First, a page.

Alcohol can damage our bodies in many ways if we drink too much of it.
Short-term consequences of drinking too much alcohol can include accidents and injuries, violent behaviour, sexually transmitted infections and unplanned pregnancies, loss of personal possessions, alcohol poisoning – leading to vomiting, seizures, unconsciousness and in extreme cases, death.
Potential long-term consequences include:
Long-term misuse can also lead to social and domestic problems and alcohol dependency.
Following extensive research the NHS has published guidance on safe limits of alcohol consumption. These are based on units of alcohol. (A unit is 10ml of pure alcohol and is equivalent to a half-pint of normal-strength lager or a single measure of spirits, or 2/3 of a glass of wine).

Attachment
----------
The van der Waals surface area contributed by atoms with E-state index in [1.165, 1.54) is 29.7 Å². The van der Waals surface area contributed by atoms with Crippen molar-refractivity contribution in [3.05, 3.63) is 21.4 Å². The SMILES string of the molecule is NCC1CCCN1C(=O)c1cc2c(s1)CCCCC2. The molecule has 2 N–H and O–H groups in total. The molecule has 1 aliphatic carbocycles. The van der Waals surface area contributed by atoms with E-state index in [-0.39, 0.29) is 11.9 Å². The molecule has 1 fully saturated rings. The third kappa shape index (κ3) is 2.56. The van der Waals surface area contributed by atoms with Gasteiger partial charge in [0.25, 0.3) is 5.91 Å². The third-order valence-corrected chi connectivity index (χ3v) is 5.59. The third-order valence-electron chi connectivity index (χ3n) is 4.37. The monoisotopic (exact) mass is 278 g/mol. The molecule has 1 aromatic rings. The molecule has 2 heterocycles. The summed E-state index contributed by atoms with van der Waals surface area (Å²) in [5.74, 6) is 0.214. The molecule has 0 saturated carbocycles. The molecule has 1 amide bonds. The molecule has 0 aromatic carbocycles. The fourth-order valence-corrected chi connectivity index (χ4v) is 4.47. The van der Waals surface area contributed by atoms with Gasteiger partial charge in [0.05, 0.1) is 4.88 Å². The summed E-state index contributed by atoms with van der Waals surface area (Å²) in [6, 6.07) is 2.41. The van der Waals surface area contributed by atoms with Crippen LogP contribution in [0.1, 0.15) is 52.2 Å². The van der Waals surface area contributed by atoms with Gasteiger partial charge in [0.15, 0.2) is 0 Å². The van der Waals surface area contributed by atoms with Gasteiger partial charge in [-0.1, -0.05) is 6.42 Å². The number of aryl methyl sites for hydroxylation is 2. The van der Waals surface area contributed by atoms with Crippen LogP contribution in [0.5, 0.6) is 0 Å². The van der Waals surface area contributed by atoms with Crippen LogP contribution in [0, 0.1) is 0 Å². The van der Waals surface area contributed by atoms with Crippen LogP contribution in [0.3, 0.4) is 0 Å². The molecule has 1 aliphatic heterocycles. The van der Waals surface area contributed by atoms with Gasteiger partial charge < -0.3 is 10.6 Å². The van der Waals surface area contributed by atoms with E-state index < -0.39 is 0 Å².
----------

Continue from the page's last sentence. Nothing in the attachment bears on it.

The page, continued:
The guidance states that to keep the risk of alcohol-related harm low, people should:
- not regularly drink more than 14 units of alcohol per week.
- if drinking more than 14 units per week, they should spread these over three days or more.
- try to have several alcohol-free days per week.
The recommended limits in the above guidance apply equally to men and women.
Your alcohol intake may be assessed using tests, such as:
- the Fast Alcohol Screening Test (http://www.alcohollearningcentre.org.uk/Topics/Browse/BriefAdvice/?parent=4444&child=4570) – a simpler test to check whether your drinking has reached dangerous levels
- the Alcohol Use Disorders Identification Test (https://www.drugabuse.gov/sites/default/files/files/AUDIT.pdf) – a widely used screening test that can help determine whether you need to change your drinking habits
- the Severity of Alcohol Dependence Questionnaire (http://www.alcohollearningcentre.org.uk/Topics/Latest/Resource/?cid=4615) – this helps identify how severely dependent on alcohol you may be